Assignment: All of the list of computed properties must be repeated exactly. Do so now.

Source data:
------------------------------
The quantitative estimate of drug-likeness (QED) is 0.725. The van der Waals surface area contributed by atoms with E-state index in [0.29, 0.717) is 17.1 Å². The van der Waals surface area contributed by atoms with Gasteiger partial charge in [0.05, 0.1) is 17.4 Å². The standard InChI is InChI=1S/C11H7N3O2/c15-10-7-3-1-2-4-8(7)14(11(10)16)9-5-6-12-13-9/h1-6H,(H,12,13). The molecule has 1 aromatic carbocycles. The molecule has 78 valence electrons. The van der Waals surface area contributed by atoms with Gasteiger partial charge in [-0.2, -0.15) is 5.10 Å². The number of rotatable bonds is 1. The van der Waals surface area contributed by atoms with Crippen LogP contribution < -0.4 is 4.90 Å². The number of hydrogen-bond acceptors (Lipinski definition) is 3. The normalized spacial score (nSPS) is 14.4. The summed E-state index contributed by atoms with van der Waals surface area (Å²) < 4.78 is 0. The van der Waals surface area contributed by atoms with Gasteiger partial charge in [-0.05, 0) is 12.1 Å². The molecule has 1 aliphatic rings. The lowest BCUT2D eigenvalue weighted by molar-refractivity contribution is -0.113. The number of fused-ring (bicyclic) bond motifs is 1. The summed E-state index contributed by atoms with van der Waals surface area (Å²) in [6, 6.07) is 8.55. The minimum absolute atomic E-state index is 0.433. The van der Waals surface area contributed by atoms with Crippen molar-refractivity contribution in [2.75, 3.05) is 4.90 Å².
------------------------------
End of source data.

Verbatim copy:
The quantitative estimate of drug-likeness (QED) is 0.725. The van der Waals surface area contributed by atoms with E-state index in [0.29, 0.717) is 17.1 Å². The van der Waals surface area contributed by atoms with Gasteiger partial charge in [0.05, 0.1) is 17.4 Å². The standard InChI is InChI=1S/C11H7N3O2/c15-10-7-3-1-2-4-8(7)14(11(10)16)9-5-6-12-13-9/h1-6H,(H,12,13). The molecule has 1 aromatic carbocycles. The molecule has 78 valence electrons. The van der Waals surface area contributed by atoms with Gasteiger partial charge in [-0.2, -0.15) is 5.10 Å². The number of rotatable bonds is 1. The van der Waals surface area contributed by atoms with Crippen LogP contribution < -0.4 is 4.90 Å². The number of hydrogen-bond acceptors (Lipinski definition) is 3. The normalized spacial score (nSPS) is 14.4. The summed E-state index contributed by atoms with van der Waals surface area (Å²) < 4.78 is 0. The van der Waals surface area contributed by atoms with Gasteiger partial charge in [-0.05, 0) is 12.1 Å². The molecule has 1 aliphatic rings. The lowest BCUT2D eigenvalue weighted by molar-refractivity contribution is -0.113. The number of fused-ring (bicyclic) bond motifs is 1. The summed E-state index contributed by atoms with van der Waals surface area (Å²) in [6, 6.07) is 8.55. The minimum absolute atomic E-state index is 0.433. The van der Waals surface area contributed by atoms with Crippen molar-refractivity contribution in [2.75, 3.05) is 4.90 Å².